I had to explain to them that, "No, we're solving the fundamental governing equations here and this is real stuff that you're seeing!" That took some time. But I think what happened is people started to recognize how powerful those tools were and how we could much more rapidly iterate through concepts. And when you can validate results against experimental tests, people were like, “We’ve got to train more people on this.” Or “We've got to keep this subscription going.” So yeah, it took a little time and then it just grew and grew and now it's part of everything we do really.
What are you working on right now?
So right now I am working on the development of mobile apps for clinicians, in particular, doctors, nurses, and respiratory therapists that are in the hospital taking care of ventilated patients in the ICU. Mobile apps that support their workflows, protocols and clinical decisions. When a patient is put on a ventilator, the first thing you focus on is stabilizing them and then getting them off the ventilator because it's not a good place to be. It's not a natural way to breathe. So weaning is crucial, but weaning is also complex because it involves a kind of a dance between respiratory support and sedation medication. Sedation makes ventilation more comfortable for the patient but can also make it more challenging to get them breathing on their own again.
So, one set of tools we provide in our mobile applications helps with this dance and aids the clinician in coordinating spontaneous breathing and awakening trials. Broadly speaking we are providing clinical decision support tools that the clinician can access on their mobile device, along with critical patient information. This helps them know who to see, when and why.
I assume that is data driven. You have to collect large amounts of data to be able to make those choices automatically.
So today we utilize fairly simplistic rules and thresholds. If this, then that type logic. More sophisticated algorithms are certainly coming in the future, but yeah, of course we have to look at all the data flowing from the ventilator as well as the data coming from the infusion pumps and the boluses of drugs that they're getting. And our system is continuously analyzing these data streams, and then providing those insights.
Do you think there is a shift in the industry towards personalized healthcare? We know Vyaire Medical led the way in creating masks to fit different head morphologies, do you see this as the future of healthcare?
So I think there's a few things. Personalized ventilation is one of our focus areas. By this I mean a shift from using, let's say broad guidelines to set conditions for a patient on the ventilator to enabling ventilation tailored to that patient, according to their lung condition, their lung morphology, and to really do more adaptive ventilation for their individual condition. And that can involve a few different things. One is of course having algorithms on the ventilator that can detect and adapt. So one of our flagship ventilators, our bellavista™ has an adaptive ventilation mode that recalculates each breath, to determine the ideal condition for the next breath.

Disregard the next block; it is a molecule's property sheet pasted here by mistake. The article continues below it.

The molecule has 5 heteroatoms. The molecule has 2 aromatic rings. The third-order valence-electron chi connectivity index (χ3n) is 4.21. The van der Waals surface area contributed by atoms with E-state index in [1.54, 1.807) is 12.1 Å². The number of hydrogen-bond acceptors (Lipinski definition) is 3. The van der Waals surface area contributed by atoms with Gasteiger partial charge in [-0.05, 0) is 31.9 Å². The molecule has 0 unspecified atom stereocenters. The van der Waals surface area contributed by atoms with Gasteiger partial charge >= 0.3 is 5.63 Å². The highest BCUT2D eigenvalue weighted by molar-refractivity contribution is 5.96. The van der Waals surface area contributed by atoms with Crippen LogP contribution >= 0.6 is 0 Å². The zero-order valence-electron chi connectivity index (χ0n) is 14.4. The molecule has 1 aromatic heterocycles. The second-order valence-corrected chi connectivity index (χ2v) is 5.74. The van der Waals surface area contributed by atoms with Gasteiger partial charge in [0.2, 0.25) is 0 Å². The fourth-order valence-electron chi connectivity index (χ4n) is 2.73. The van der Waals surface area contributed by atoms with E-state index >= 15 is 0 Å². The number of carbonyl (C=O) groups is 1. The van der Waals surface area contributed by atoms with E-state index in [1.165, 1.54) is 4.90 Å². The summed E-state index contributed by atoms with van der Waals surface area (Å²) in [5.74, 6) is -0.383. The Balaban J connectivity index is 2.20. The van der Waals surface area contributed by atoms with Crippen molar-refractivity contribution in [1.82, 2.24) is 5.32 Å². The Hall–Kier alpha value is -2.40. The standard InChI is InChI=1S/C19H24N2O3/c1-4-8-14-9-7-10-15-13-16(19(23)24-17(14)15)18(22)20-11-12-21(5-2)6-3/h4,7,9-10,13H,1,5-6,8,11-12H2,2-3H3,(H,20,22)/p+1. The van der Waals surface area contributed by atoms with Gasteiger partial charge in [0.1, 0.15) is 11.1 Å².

And then outside of that, today we have the power and the tools for example to image the lung, segment it and run simulations. If you had the ability to do that, of course in real time, or closer to real time, then you could provide really personalized ventilation because now you're not just measuring external parameters of the patient’s breathing, you're getting inside the patient and seeing what's happening. With simulation and modeling we have the potential to provide respiratory care that is much more personalized which is incredibly exciting.
Everyone is tired of talking about COVID and the pandemic, but I can remember talking to you during the midst of the pandemic and it was all hands to deck. Vyaire Medical did a fantastic job innovating in real time to deal with the production issues around deploying ventilators. Have you learned any lessons from all that and do you think you're more prepared for the next pandemic, whatever that might be?
I think that the short answer is yes, absolutely. We learned so much, I think in that timeframe about production, testing, supply chain, how to really dig into things when we had to. I think we're just now much more lean, we're much smarter about how we source, et cetera. Yeah. We're prepared for something like this to happen again.
Which I think is one of the benefits of kind of getting through the whole experience, isn't it? The whole world just about surviving and everybody's more aware of the risks and prepared to invest more in the solutions as well. One last question… Do you have any pearls of wisdom you want to impart? Anything you want to put out into the world?
[Laughs] I mean, maybe just that I think laughter is the fuel for a lot of different things. I think that we can never be too serious about ourselves or things we're doing, even if they're super important like building healthcare products. I just think laughing is a big part of my life and being silly. And I think it powers a lot of successful things. Just being able to laugh.
Image provided by Vyaire Medical